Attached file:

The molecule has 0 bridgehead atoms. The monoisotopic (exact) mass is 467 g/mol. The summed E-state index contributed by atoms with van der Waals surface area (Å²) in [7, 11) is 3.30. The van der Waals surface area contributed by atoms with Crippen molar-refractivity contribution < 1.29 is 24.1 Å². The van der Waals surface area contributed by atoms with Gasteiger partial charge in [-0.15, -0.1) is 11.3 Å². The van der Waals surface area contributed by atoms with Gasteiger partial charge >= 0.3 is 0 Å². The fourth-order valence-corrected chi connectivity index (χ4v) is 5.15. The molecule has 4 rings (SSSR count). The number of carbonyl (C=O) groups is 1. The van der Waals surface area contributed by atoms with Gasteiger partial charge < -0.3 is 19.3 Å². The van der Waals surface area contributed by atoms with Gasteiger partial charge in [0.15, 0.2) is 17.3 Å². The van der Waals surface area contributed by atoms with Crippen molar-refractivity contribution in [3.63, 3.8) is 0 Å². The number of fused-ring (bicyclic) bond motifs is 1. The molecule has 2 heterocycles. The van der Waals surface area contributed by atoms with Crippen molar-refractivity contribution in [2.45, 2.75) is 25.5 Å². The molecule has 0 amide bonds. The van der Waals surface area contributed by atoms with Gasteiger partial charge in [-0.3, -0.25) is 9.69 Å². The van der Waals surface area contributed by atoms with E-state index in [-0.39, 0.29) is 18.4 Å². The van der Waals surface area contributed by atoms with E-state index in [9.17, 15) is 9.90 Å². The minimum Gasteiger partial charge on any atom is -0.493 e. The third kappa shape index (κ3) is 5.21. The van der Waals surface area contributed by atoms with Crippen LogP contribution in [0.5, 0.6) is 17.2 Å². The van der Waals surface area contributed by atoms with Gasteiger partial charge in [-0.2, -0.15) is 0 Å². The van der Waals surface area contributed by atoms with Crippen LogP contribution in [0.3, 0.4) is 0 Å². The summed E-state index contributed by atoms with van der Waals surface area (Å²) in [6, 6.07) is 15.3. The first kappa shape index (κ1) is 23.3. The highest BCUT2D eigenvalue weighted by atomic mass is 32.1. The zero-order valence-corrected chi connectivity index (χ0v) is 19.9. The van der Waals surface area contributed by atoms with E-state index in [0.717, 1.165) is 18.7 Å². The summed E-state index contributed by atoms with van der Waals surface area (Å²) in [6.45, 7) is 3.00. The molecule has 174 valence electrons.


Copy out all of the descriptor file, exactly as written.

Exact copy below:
The molecule has 0 bridgehead atoms. The monoisotopic (exact) mass is 467 g/mol. The summed E-state index contributed by atoms with van der Waals surface area (Å²) in [7, 11) is 3.30. The van der Waals surface area contributed by atoms with Crippen molar-refractivity contribution < 1.29 is 24.1 Å². The van der Waals surface area contributed by atoms with Gasteiger partial charge in [-0.15, -0.1) is 11.3 Å². The van der Waals surface area contributed by atoms with Gasteiger partial charge >= 0.3 is 0 Å². The fourth-order valence-corrected chi connectivity index (χ4v) is 5.15. The molecule has 4 rings (SSSR count). The number of carbonyl (C=O) groups is 1. The van der Waals surface area contributed by atoms with Gasteiger partial charge < -0.3 is 19.3 Å². The van der Waals surface area contributed by atoms with Gasteiger partial charge in [0.15, 0.2) is 17.3 Å². The van der Waals surface area contributed by atoms with Crippen molar-refractivity contribution in [3.63, 3.8) is 0 Å². The number of fused-ring (bicyclic) bond motifs is 1. The molecule has 2 heterocycles. The van der Waals surface area contributed by atoms with Crippen molar-refractivity contribution in [2.45, 2.75) is 25.5 Å². The molecule has 0 amide bonds. The van der Waals surface area contributed by atoms with Gasteiger partial charge in [-0.3, -0.25) is 9.69 Å². The van der Waals surface area contributed by atoms with E-state index in [-0.39, 0.29) is 18.4 Å². The van der Waals surface area contributed by atoms with E-state index in [9.17, 15) is 9.90 Å². The minimum Gasteiger partial charge on any atom is -0.493 e. The third kappa shape index (κ3) is 5.21. The van der Waals surface area contributed by atoms with Crippen LogP contribution in [0.5, 0.6) is 17.2 Å². The van der Waals surface area contributed by atoms with Gasteiger partial charge in [-0.2, -0.15) is 0 Å². The van der Waals surface area contributed by atoms with Crippen LogP contribution in [0.3, 0.4) is 0 Å². The summed E-state index contributed by atoms with van der Waals surface area (Å²) in [6, 6.07) is 15.3. The first kappa shape index (κ1) is 23.3. The highest BCUT2D eigenvalue weighted by atomic mass is 32.1. The zero-order valence-corrected chi connectivity index (χ0v) is 19.9. The van der Waals surface area contributed by atoms with E-state index in [0.717, 1.165) is 18.7 Å². The summed E-state index contributed by atoms with van der Waals surface area (Å²) in [6.45, 7) is 3.00. The molecule has 174 valence electrons.